Oyster Farming

For my internship, I worked with the Matunuck Oyster Farm. I was responsible for helping with day to day operations that are essential to having a successful farm and consistent product. My main daily task was to sort the oysters into appropriate size categories, and to remove predators from the harvest (crabs, starfish, etc.). Once the oysters were sorted into different sizes they were put into totes, receptacles used to move the oysters more efficiently. Then, after this process was done, I was part of a team who put the oysters back into hard plastic mesh “bags”; I shook each bag vigorously to help the oysters knock together and promote a deeper cup. Matunuck is known for having small but deep oysters that have a unique taste and I was partly responsible for keeping up this consistency. The bags had to be put back out onto the specific lines of the oyster farm. The placement and density of the bags (oysters per bag) were very important pieces of the process. There was great attention to detail because the bags all had to be put down into the water the same way and have almost exactly the same amount of oysters in each. Oysters will actually fight for nutrients in the bags, and if there are too many oysters some will die and negatively affect consistency. Because of this, I had to make sure every bag was spread out evenly to discourage fighting for nutrients and to decrease the mortality rate.

About a month into the internship we started to use a machine to sort the smaller oysters that were too numerous to sort by hand. The machine was a tumbler that had increasingly smaller holes in it as it got towards the end. The tumbler was set at an angle so the oysters would be put in at the top, then be spun around to fall through the holes that corresponded with their size category. The machine had four size categories (1 through 4) and the oysters fell directly into the corresponding tote for their size. Another employee named Frank and I ran the tumbler and realized that it was incredibly inefficient. At the beginning of the time we started using the tumbler, there was actually a third employee who helped check for consistency because the machine had some fatal flaws. The oysters that were sizes 3 and 4 would end up in the same tote, and many oysters fell out of the machine before we even ran them through it. Frank and I took a few hours during one day we were running the machine to try to improve the efficiency. We only used free scrap materials, but when we were finished there were almost no category 3 oysters in the category 4 tote, there were almost no oysters falling out of the machine, and we did not need a third employee to help. By eliminating a third of the labor, we greatly improved efficiency and freed up help for other tasks on the farm.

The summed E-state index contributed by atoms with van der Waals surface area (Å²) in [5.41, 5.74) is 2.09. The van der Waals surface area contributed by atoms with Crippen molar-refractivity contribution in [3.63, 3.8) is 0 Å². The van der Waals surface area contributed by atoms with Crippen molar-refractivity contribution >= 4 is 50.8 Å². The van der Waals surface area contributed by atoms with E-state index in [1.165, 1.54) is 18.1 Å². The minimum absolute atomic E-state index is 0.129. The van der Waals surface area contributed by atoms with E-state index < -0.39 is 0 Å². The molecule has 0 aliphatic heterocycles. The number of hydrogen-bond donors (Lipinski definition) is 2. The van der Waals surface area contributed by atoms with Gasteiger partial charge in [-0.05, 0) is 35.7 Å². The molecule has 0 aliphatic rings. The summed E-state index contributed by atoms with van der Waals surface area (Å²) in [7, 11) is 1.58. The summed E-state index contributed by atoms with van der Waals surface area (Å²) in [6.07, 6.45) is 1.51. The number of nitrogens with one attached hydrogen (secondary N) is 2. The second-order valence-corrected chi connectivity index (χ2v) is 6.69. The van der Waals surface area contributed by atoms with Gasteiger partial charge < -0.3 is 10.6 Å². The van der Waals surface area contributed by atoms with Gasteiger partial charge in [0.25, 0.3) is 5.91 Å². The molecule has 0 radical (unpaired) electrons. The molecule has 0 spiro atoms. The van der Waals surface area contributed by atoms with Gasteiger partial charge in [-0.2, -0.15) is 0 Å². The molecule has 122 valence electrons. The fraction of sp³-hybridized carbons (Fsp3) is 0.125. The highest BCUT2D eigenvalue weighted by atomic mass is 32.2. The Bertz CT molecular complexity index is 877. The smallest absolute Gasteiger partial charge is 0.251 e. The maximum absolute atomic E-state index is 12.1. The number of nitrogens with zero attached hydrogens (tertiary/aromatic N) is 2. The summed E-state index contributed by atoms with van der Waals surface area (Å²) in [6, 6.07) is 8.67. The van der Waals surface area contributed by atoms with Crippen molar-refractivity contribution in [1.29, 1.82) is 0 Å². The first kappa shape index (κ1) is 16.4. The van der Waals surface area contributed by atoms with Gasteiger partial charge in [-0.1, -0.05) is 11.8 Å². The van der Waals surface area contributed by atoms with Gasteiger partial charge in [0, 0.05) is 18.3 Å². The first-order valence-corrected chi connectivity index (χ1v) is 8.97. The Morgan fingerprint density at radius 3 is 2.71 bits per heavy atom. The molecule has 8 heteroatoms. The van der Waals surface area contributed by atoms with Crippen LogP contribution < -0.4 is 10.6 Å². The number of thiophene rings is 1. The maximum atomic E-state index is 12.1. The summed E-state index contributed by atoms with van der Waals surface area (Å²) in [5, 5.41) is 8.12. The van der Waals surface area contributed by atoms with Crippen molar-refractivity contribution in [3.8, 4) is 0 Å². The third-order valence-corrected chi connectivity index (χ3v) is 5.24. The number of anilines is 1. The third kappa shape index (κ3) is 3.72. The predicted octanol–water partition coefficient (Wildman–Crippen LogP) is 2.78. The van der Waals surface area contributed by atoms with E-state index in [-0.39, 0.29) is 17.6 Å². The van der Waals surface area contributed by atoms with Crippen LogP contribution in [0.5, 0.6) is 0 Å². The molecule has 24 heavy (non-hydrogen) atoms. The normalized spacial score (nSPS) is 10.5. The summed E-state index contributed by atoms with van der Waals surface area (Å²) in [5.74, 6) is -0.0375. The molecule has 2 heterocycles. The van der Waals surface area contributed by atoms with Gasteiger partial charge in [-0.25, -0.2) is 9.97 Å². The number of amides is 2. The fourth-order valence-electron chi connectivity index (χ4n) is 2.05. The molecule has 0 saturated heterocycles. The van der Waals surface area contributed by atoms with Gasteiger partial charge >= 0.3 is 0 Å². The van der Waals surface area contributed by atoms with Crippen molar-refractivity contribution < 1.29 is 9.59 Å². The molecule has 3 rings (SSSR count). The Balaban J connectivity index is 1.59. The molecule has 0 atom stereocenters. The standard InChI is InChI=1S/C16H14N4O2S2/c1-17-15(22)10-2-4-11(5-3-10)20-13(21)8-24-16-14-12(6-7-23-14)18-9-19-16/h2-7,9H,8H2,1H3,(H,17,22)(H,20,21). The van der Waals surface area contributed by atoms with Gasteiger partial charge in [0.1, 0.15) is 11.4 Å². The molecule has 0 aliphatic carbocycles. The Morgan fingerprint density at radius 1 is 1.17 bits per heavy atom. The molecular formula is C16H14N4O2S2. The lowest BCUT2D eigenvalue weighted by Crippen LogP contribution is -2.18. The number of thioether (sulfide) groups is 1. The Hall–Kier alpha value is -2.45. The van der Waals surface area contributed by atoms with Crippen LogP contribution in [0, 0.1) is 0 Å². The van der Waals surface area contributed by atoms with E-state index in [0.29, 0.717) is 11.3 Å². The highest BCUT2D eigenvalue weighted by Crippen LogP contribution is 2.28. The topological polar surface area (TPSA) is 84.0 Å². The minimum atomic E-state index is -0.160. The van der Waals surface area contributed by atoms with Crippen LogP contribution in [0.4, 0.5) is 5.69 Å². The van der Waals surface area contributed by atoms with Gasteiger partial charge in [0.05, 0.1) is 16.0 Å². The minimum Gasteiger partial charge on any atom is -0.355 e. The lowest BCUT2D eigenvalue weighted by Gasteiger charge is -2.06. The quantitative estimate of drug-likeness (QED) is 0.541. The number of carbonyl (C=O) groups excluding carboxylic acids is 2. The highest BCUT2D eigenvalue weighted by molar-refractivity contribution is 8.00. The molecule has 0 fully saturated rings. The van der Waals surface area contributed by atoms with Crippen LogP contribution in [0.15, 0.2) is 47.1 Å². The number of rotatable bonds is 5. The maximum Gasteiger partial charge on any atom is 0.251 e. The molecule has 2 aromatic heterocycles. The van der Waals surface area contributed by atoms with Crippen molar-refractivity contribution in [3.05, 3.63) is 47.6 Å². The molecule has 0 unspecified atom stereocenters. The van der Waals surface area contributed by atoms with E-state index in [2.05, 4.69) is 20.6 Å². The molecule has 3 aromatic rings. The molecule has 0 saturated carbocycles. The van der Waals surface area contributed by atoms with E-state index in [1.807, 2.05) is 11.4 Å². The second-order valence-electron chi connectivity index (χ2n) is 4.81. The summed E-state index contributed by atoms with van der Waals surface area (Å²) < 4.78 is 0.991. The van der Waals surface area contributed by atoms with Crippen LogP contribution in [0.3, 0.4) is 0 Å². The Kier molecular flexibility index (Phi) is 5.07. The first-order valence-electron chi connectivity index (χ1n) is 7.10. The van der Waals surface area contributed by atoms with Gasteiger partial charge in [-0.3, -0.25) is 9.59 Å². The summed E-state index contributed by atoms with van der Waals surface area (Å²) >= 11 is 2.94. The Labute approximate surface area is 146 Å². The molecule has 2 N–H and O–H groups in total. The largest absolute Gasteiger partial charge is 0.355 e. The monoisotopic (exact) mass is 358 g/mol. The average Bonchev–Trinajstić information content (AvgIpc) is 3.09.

Although my internship is more marine affairs or aquaculture based, the efficiency problem (with the tumbler machine) that I tackled is relevant to my major. Also, having had no prior experience with aquaculture, more specifically an oyster farm, I had never thought of it as a career path for myself. After finishing the experience, there is nothing more that I would like my profession to be than owning and operating an oyster farm. Being outside and doing important hands on work is a dream for me, and this may be my way to make that happen.

By: Zachary Staub

December 18th, 2014